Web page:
Pawn.setCollision(false,false,false);  // we might need the pawn info, so don't destroy it
     Pawn.bHidden=True;                     // but hide it from the game world
     ClientOpenMenu("SpeciesBattle.SBTrader");  // open the GUIPage to decide a player class

So that will open the SBTrader, a GUIPage which is essentially the class chooser. From there, the player selects their class which results in:

function bool InternalOnClick(GUIComponent Sender)
	local PlayerController pc;
	local SBPlayer spc;
	pc = PlayerOwner();
        spc = SBPlayer(pc);
        if(spc==none){return false;}
	if(Sender==Controls[4]) // close
		if(SpecList.List.Get() == HumanATitle) {  // User has selected "Human Soldier"
				spc.setSubSpecies(1);     // Set the correct Team/Player Class to the Controller

So selecting the "Human Soldier" in the list has the controller set the following vars - superSpecies and subSpecies, using client replicated functions:

class SBPlayer extends xPlayer;
var bool bIsFemale;
var int superSpecies;
var int subSpecies;
var int hCount,aCount,uCount;
 // Things the server should send to the client.
 reliable if ( bNetDirty && (Role == Role_Authority) )
 reliable if( Role<ROLE_Authority )
function setSuperSpecies(int s) {
  superSpecies = s;
function setSubSpecies(int s) {
  subSpecies = s;

When you close the SBTrader GUIPage it hits the ReturnToWorld function in the SBPlayer controller. All this does is destroy the current Pawn ( which didn't have the info to setup correctly ) and tell it to try again:

function ReturnToWorld() {
   Pawn.Destroy();                                // We'll get a new one
   log("SBPlayer "$PlayerReplicationInfo.Team);   // This should never be blank at this point
   GotoState('Returning');                        // Head back to RestartPlayer()

The team is now set - so when we hit RestartPlayer, the pawn remains and gets a chance to setup it's mesh and skin. We have integers in our sub and superspecies to pick out what mesh and skin the pawn should use:

simulated function Setup(xUtil.PlayerRecord rec, optional bool bLoadNow)
    if(PlayerReplicationInfo.Team != none) {    // this should be redundant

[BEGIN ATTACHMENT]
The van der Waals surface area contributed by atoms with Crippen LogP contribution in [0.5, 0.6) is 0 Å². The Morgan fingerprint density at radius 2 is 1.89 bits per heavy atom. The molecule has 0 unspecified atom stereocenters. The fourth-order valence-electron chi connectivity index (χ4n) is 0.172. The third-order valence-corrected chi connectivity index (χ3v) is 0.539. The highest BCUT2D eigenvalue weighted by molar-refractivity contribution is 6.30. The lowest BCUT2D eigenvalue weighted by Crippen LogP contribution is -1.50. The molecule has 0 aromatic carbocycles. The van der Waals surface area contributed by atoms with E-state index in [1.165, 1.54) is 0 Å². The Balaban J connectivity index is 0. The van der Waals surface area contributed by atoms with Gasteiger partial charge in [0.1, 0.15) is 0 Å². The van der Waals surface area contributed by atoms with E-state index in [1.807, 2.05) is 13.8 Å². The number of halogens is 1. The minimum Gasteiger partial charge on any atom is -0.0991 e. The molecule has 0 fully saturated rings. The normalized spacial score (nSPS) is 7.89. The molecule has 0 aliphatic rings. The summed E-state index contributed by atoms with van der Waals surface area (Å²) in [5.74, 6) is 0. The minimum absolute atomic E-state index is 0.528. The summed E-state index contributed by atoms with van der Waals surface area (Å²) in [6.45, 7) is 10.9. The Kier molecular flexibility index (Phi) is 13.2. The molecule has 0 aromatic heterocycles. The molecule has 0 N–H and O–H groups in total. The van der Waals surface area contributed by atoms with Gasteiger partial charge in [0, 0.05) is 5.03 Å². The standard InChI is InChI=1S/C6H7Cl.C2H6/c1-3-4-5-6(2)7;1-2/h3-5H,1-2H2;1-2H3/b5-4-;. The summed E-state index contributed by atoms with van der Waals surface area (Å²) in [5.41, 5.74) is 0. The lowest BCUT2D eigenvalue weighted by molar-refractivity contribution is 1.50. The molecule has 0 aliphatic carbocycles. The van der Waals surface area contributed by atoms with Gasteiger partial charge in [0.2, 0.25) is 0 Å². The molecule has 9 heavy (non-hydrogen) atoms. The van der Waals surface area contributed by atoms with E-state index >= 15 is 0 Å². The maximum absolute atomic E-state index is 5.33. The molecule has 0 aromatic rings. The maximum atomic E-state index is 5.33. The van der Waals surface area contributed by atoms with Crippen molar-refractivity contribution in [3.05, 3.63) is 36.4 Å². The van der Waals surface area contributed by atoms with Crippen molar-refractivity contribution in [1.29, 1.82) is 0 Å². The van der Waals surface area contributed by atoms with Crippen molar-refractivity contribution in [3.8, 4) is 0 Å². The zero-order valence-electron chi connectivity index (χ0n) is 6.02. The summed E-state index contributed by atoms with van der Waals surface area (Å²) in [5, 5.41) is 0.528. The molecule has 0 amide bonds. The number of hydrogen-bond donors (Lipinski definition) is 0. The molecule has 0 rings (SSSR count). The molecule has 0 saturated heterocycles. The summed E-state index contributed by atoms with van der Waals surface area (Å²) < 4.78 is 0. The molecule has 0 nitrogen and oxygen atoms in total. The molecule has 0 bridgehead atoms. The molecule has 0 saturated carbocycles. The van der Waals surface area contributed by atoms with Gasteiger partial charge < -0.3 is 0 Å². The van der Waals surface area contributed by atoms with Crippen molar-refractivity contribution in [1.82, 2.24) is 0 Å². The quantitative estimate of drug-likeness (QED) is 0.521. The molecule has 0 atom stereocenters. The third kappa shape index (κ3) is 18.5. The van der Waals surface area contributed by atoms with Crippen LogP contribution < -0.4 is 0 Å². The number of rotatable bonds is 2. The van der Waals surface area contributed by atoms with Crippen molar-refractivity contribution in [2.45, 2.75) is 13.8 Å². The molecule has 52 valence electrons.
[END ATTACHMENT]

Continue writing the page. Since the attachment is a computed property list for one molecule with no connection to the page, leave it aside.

if(PlayerReplicationInfo.Team.TeamName == "Humans"){SuperSpecies = 0;}
      if(PlayerReplicationInfo.Team.TeamName == "Aliens"){SuperSpecies = 1;}
      if(PlayerReplicationInfo.Team.TeamName == "Undead"){SuperSpecies = 2;}
      //LOG("SBPAWN Super:"$superSpecies$" Sub:"$SubSpecies);
      if(SuperSpecies == 0){    // Is Human
         if ( subSpecies == 1 ) {  
	 SBSpecies = class'SpeciesBattle.SBSpecies_HumanB';  //Is Fatboy Class
	 Species =  class'SpeciesBattle.SBSpecies_HumanB';
	 }else if ( subSpecies == 0 ){
	 Species = class'SpeciesBattle.SBSpecies_HumanA';    //Is Soldier Class
	 SBSpecies = class'SpeciesBattle.SBSpecies_HumanA';
	 Species = class'SpeciesBattle.SBSpecies_HumanC';    //Is Mecher Class
	 SBSpecies = class'SpeciesBattle.SBSpecies_HumanC';
	RagdollOverride = rec.Ragdoll;
if ( Species.static.Setup(self,rec) ){ResetPhysicsBasedAnim();}

Which in turn hits the Species setup, which I won't paste here as it basically just setups up the mesh and voice and is ugly but fairly straightforward.

From there, the ModifyPlayer function in the SpeciesType and the GameRules that are added from the Gameinfo handle the rest of the customization.

Another method is to simply trick the Pawn's setup to look at a specific PlayerName to setup the mesh and determine the species from a upl file - which is exactly how the game works normally. I'm personally not a big fan of upls for anything but bots, but it's a matter of preference. It would simplify the process some, however.

So ... *whew* . Um. Any questions?

Mychaeel: Well. I think we have a Category:Legacy To Do (formatting, subheaders, maybe some of the phrasing)...  :-)

RegularX: I need to add that I just put in a similar framework for Freehold that works on the same principle, but with about 1/4 of the code required for the Controller and the GameInfo classes. I have zero time to update this page correctly now (besides, a wise programmer will learn from my mistakes ;) ) - but basically the species/class is held in a single var on the controller, the gameinfo checks for that to produce the class chooser, and otherwise goes to the super.